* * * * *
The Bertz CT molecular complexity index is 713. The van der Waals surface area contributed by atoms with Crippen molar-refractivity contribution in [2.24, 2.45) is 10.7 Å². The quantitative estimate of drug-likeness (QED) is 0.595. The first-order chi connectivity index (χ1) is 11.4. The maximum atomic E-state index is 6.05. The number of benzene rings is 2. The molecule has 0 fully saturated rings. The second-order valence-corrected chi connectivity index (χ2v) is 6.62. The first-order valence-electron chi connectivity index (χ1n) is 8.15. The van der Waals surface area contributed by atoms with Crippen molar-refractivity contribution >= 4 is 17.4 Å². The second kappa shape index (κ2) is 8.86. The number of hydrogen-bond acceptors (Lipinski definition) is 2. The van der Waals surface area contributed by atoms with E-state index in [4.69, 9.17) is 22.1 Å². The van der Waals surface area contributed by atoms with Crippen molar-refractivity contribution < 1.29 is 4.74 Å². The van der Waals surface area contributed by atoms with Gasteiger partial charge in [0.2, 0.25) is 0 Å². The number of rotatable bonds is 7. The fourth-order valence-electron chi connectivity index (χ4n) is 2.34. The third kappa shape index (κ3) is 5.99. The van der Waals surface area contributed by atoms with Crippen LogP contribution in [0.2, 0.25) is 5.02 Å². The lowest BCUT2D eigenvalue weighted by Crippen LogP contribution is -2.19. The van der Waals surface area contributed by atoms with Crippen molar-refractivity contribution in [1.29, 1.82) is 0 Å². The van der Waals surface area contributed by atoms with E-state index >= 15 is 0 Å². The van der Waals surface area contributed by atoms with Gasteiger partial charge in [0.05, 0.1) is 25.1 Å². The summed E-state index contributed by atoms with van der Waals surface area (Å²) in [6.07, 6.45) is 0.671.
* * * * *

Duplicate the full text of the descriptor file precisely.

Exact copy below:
The Bertz CT molecular complexity index is 713. The van der Waals surface area contributed by atoms with Crippen molar-refractivity contribution in [2.24, 2.45) is 10.7 Å². The quantitative estimate of drug-likeness (QED) is 0.595. The first-order chi connectivity index (χ1) is 11.4. The maximum atomic E-state index is 6.05. The number of benzene rings is 2. The molecule has 0 fully saturated rings. The second-order valence-corrected chi connectivity index (χ2v) is 6.62. The first-order valence-electron chi connectivity index (χ1n) is 8.15. The van der Waals surface area contributed by atoms with Crippen molar-refractivity contribution >= 4 is 17.4 Å². The second kappa shape index (κ2) is 8.86. The number of hydrogen-bond acceptors (Lipinski definition) is 2. The van der Waals surface area contributed by atoms with E-state index in [4.69, 9.17) is 22.1 Å². The van der Waals surface area contributed by atoms with Crippen molar-refractivity contribution < 1.29 is 4.74 Å². The van der Waals surface area contributed by atoms with Gasteiger partial charge in [0.2, 0.25) is 0 Å². The number of rotatable bonds is 7. The fourth-order valence-electron chi connectivity index (χ4n) is 2.34. The third kappa shape index (κ3) is 5.99. The van der Waals surface area contributed by atoms with Crippen LogP contribution in [0.2, 0.25) is 5.02 Å². The lowest BCUT2D eigenvalue weighted by Crippen LogP contribution is -2.19. The van der Waals surface area contributed by atoms with Crippen molar-refractivity contribution in [1.29, 1.82) is 0 Å². The van der Waals surface area contributed by atoms with E-state index >= 15 is 0 Å². The van der Waals surface area contributed by atoms with Gasteiger partial charge in [0.05, 0.1) is 25.1 Å². The summed E-state index contributed by atoms with van der Waals surface area (Å²) in [6.07, 6.45) is 0.671.